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MrsAlex76 MrsAlex76 is offline
 
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MrsAlex76
 
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New teacher at Title I school freaking out
Old 11-30-2019, 08:42 PM
 
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I am a first-year ACP teacher in my intern year teaching 6th grade. My “mentor” only expected to see me “four times per year”, so he isn’t much help. I have received feedback from multiple admins, but none of them are consistent, so it’s hard to apply them to make any changes. Now my principal has expressed “concern” with my classroom management and “effectiveness” in an email, and scheduled a meeting. I’m trying not to freak out. Thoughts??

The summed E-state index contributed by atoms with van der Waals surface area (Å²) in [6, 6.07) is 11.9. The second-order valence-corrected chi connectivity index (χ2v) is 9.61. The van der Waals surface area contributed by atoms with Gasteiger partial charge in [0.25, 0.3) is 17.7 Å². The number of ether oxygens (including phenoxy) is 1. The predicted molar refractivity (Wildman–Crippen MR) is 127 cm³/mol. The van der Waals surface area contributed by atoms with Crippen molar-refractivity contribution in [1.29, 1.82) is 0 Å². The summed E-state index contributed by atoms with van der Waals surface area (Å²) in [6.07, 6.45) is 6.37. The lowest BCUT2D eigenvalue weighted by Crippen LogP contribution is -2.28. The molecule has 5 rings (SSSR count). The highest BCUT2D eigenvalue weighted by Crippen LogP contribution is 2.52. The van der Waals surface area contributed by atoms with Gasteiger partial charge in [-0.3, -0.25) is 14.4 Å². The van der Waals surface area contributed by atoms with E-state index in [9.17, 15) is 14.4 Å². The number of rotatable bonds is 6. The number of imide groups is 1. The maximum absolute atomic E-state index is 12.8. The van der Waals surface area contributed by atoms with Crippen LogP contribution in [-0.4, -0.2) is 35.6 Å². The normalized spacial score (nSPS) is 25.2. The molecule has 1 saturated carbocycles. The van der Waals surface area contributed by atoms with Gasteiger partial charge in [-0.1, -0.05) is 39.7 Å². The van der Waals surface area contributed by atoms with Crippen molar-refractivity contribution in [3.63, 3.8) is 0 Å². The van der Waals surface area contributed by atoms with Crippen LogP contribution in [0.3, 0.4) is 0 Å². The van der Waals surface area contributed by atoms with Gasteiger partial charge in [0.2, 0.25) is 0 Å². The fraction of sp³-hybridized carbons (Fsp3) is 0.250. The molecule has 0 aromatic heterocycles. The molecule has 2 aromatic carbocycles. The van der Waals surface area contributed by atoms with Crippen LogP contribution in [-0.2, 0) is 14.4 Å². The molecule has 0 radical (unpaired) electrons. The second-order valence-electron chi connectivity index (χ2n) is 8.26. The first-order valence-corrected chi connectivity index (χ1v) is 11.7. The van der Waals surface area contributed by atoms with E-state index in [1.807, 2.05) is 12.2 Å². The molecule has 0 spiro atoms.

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myangel myangel is offline
 
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Be prepared
Old 12-01-2019, 06:44 AM
 
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I don’t know what an APC teacher is or what an intern year is, but my best advice would be to come prepared with a written behavior management plan to show what you are currently doing in that area and maybe something new you plan to try. If you set a plan yourself with baseline data to start with now and what your goal is after applying your ideas to change behavior that can go a long way.
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2000Aggie 2000Aggie is offline
 
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Natural
Old 12-01-2019, 07:56 AM